ILOCANO ONLINE--Our New Blog
ILOCANO ONLINE (ilocanoonline.wordpress.com),
where we'll continue blogging on essentially the same themes AND THEN SOME.
Hope you're having a better year than the last one.
Last time, you mentioned you were writing a play in Ilocano. Well, a couple of weeks ago, I watched the Oscar-winning 1961 musical, "West Side Story", that remake of Shakespeare's "Romeo and Juliet", and a bulb [although not original] popped out. You with your talent and creativity could easily do an Ilocano adaptation using the following (copied it from Wikipedia):
Julio Nalundasan (died September 20, 1935) was a Filipino politician who was one of the political rivals of Ilocos Norte politician Mariano Marcos, father of Ferdinand Marcos (who later became the tenth President of the Philippines).
Nalundasan was slain in 1935. Indicted for the murder was Mariano Marcos' son, Ferdinand Marcos who was later convicted. However, the conviction was overturned by the Supreme Court of the Philippines, through a decision penned by Associate Justice Jose P. Laurel (who, like Marcos, also became President).
With Marcos' influence still a veritable force in Ilocandia, I believe you might initially be able to make a Broadway-type production which you can stage in the major cities of Ilocandia, like Batac, Laoag, Vigan, etc. If the play gets a creditable reception, there's no telling if a film adaptation might be a commercial option later on, thanks to you and your courage and imagination to write it. (Oh, it doesn't have to be written in Ilocano. You could use Filipino for a much broader national audience to try to secure a semblance of commercial success.)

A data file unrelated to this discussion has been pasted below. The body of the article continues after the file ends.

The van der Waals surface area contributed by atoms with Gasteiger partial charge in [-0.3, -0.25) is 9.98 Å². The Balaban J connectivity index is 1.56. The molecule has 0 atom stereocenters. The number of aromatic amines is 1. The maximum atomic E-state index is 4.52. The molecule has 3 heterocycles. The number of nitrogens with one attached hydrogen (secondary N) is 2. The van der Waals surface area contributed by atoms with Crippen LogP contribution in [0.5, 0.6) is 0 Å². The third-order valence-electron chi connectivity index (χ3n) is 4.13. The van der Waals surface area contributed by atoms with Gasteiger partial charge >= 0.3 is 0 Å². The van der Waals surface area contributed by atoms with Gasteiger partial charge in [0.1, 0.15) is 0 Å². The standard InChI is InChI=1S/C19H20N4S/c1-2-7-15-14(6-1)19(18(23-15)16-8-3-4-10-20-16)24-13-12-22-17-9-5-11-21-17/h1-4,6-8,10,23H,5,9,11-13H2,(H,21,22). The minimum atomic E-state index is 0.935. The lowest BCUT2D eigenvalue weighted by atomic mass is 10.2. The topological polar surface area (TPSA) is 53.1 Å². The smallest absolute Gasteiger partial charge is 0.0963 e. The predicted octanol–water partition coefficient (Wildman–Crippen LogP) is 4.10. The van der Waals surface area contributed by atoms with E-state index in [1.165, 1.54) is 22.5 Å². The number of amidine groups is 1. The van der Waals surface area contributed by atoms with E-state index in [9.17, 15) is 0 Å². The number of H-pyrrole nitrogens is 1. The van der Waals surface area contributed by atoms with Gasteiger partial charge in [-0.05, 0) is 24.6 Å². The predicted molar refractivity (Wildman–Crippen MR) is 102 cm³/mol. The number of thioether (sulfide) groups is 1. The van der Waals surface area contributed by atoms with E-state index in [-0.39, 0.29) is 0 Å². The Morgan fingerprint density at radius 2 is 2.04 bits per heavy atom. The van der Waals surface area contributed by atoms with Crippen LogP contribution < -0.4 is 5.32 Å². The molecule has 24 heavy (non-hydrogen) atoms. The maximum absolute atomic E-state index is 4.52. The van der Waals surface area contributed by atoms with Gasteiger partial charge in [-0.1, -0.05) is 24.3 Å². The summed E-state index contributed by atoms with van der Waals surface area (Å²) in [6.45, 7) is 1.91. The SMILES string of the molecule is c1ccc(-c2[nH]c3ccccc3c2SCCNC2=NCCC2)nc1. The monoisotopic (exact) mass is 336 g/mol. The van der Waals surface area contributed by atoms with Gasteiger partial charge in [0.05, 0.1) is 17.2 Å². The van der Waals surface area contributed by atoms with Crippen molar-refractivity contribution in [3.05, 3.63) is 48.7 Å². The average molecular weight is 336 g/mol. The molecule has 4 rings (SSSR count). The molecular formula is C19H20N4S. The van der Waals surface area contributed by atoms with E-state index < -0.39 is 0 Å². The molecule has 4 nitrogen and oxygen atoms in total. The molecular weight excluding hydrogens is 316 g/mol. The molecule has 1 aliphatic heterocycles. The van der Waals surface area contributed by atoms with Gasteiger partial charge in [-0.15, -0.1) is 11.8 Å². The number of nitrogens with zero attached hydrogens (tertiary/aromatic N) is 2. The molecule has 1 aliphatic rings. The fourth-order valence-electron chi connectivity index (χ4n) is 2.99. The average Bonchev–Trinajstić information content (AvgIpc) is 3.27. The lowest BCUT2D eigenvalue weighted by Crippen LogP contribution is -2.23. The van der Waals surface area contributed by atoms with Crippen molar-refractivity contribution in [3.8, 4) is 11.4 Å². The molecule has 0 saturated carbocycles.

How about it, Ariel? IF THERE'S ANYONE WHO CAN DO IT, IT'S YOU!
Diak ammo no apay a mabasbasayo ti panunotko. Daytoy a Nalundasan episodetayo, nakabaybayagen daytoy a mangar-araria kaniak.
Kinaagpaysuan, saggabassit-usit a dakdakamatek daytoy kadagiti immunan nga insursuratko. But the way you sketched it is giving me a broader picture of how to proceed and make it a full-blown project of our tragedy as a people. Ngem trahedia tapno makaduktal (koma!) iti maysa a paripirip nga agtunda iti pannakaisalakan.
Ala, patiray-okak man ti sirmatak--ken ti imahinasionko--ta sapay ta mabalinak nga ibaklay daytoy a karityo kaniak. No madaerak daytoy a karit, ibagakto koma sika ti naggapuan dayta nga enerhia.
Sapay ta nakalablabon ti 2009-yo.
Patgec nga Ariel,
Cunac la ngaruden a dackel ti potential na diay "West Side Story" cabayatan ti panangbuyac iti TV. So much so that while I was watching, the first thing that came to my mind was YOU and the significant literary parallelisms with the Marcos-Nalundasan episode. As the plot for a play, it allows itself to a myriad of literary licenses.
No, there's no need for you to ascribe the energy to write/create the play to me. Like the guy seen picking up and throwing back to the ocean a few starfish left behind by the low tide, I shall be satisfied coming out of the movie theater after watching a screening of your soon-to-be classic movie production, mumbling to myself with a chuckle and an irrepressible smile: "I made a difference for that one."